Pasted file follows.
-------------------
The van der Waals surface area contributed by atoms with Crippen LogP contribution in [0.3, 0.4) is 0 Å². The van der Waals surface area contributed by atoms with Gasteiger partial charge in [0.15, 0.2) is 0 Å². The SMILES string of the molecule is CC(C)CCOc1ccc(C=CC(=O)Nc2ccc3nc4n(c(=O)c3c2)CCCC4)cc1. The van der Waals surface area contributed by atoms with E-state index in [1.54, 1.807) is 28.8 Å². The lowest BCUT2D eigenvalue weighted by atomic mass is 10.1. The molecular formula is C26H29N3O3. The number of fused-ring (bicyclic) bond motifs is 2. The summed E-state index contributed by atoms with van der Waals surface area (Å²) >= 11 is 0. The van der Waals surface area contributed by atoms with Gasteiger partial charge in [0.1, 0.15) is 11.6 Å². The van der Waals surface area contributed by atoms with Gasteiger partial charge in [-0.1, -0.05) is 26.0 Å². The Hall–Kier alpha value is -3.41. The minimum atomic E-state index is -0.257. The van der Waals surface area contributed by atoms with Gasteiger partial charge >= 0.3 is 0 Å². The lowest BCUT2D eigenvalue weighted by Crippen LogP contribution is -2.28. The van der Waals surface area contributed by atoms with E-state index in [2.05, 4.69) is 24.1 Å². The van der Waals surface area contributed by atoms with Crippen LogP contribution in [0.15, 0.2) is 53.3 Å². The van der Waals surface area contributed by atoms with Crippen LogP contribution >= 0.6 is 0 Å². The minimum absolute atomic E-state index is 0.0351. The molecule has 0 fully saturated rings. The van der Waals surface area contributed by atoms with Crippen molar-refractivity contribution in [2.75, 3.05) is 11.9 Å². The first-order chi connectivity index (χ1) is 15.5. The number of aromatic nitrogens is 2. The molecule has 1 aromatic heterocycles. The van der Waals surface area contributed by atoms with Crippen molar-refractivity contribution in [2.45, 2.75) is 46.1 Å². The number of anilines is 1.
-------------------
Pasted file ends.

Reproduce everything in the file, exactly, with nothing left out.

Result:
The van der Waals surface area contributed by atoms with Crippen LogP contribution in [0.3, 0.4) is 0 Å². The van der Waals surface area contributed by atoms with Gasteiger partial charge in [0.15, 0.2) is 0 Å². The SMILES string of the molecule is CC(C)CCOc1ccc(C=CC(=O)Nc2ccc3nc4n(c(=O)c3c2)CCCC4)cc1. The van der Waals surface area contributed by atoms with E-state index in [1.54, 1.807) is 28.8 Å². The lowest BCUT2D eigenvalue weighted by atomic mass is 10.1. The molecular formula is C26H29N3O3. The number of fused-ring (bicyclic) bond motifs is 2. The summed E-state index contributed by atoms with van der Waals surface area (Å²) >= 11 is 0. The van der Waals surface area contributed by atoms with Gasteiger partial charge in [0.1, 0.15) is 11.6 Å². The van der Waals surface area contributed by atoms with Gasteiger partial charge in [-0.1, -0.05) is 26.0 Å². The Hall–Kier alpha value is -3.41. The minimum atomic E-state index is -0.257. The van der Waals surface area contributed by atoms with Gasteiger partial charge >= 0.3 is 0 Å². The lowest BCUT2D eigenvalue weighted by Crippen LogP contribution is -2.28. The van der Waals surface area contributed by atoms with E-state index in [2.05, 4.69) is 24.1 Å². The van der Waals surface area contributed by atoms with Crippen LogP contribution in [0.15, 0.2) is 53.3 Å². The van der Waals surface area contributed by atoms with Crippen LogP contribution >= 0.6 is 0 Å². The minimum absolute atomic E-state index is 0.0351. The molecule has 0 fully saturated rings. The van der Waals surface area contributed by atoms with Crippen molar-refractivity contribution in [2.75, 3.05) is 11.9 Å². The first-order chi connectivity index (χ1) is 15.5. The number of aromatic nitrogens is 2. The molecule has 1 aromatic heterocycles. The van der Waals surface area contributed by atoms with Crippen molar-refractivity contribution in [2.45, 2.75) is 46.1 Å². The number of anilines is 1.